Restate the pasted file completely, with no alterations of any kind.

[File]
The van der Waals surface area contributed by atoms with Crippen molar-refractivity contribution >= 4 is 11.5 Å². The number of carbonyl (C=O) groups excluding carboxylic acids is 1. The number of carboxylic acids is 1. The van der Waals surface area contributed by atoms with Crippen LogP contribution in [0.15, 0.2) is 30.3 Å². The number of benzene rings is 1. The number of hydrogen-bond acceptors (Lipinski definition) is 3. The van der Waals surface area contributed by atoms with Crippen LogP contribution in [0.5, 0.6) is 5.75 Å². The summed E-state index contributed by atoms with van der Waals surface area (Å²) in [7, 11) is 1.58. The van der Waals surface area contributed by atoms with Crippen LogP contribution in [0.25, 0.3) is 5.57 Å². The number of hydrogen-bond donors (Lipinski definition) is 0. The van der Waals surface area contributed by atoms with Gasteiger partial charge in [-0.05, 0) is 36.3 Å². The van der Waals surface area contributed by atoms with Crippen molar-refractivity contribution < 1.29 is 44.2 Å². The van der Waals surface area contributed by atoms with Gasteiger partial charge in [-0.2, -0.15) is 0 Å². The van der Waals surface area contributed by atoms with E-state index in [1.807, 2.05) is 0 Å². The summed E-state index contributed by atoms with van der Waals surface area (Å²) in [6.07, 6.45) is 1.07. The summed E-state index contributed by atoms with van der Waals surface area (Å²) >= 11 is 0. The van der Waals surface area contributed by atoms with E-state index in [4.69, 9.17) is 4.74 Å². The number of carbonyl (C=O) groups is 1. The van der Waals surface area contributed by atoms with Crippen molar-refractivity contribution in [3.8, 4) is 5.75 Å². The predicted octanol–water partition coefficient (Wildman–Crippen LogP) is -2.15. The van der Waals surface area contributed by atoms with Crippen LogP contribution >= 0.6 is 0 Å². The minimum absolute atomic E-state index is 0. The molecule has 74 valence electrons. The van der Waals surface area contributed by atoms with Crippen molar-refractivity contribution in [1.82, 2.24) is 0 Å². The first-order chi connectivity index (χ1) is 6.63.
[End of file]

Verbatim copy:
The van der Waals surface area contributed by atoms with Crippen molar-refractivity contribution >= 4 is 11.5 Å². The number of carbonyl (C=O) groups excluding carboxylic acids is 1. The number of carboxylic acids is 1. The van der Waals surface area contributed by atoms with Crippen LogP contribution in [0.15, 0.2) is 30.3 Å². The number of benzene rings is 1. The number of hydrogen-bond acceptors (Lipinski definition) is 3. The van der Waals surface area contributed by atoms with Crippen LogP contribution in [0.5, 0.6) is 5.75 Å². The summed E-state index contributed by atoms with van der Waals surface area (Å²) in [7, 11) is 1.58. The van der Waals surface area contributed by atoms with Crippen LogP contribution in [0.25, 0.3) is 5.57 Å². The number of hydrogen-bond donors (Lipinski definition) is 0. The van der Waals surface area contributed by atoms with Gasteiger partial charge in [-0.05, 0) is 36.3 Å². The van der Waals surface area contributed by atoms with Crippen molar-refractivity contribution < 1.29 is 44.2 Å². The van der Waals surface area contributed by atoms with Gasteiger partial charge in [-0.2, -0.15) is 0 Å². The van der Waals surface area contributed by atoms with E-state index in [1.807, 2.05) is 0 Å². The summed E-state index contributed by atoms with van der Waals surface area (Å²) in [6.07, 6.45) is 1.07. The summed E-state index contributed by atoms with van der Waals surface area (Å²) >= 11 is 0. The van der Waals surface area contributed by atoms with E-state index in [4.69, 9.17) is 4.74 Å². The number of carbonyl (C=O) groups is 1. The van der Waals surface area contributed by atoms with Crippen molar-refractivity contribution in [3.8, 4) is 5.75 Å². The predicted octanol–water partition coefficient (Wildman–Crippen LogP) is -2.15. The van der Waals surface area contributed by atoms with Crippen LogP contribution >= 0.6 is 0 Å². The minimum absolute atomic E-state index is 0. The molecule has 74 valence electrons. The van der Waals surface area contributed by atoms with Crippen molar-refractivity contribution in [1.82, 2.24) is 0 Å². The first-order chi connectivity index (χ1) is 6.63.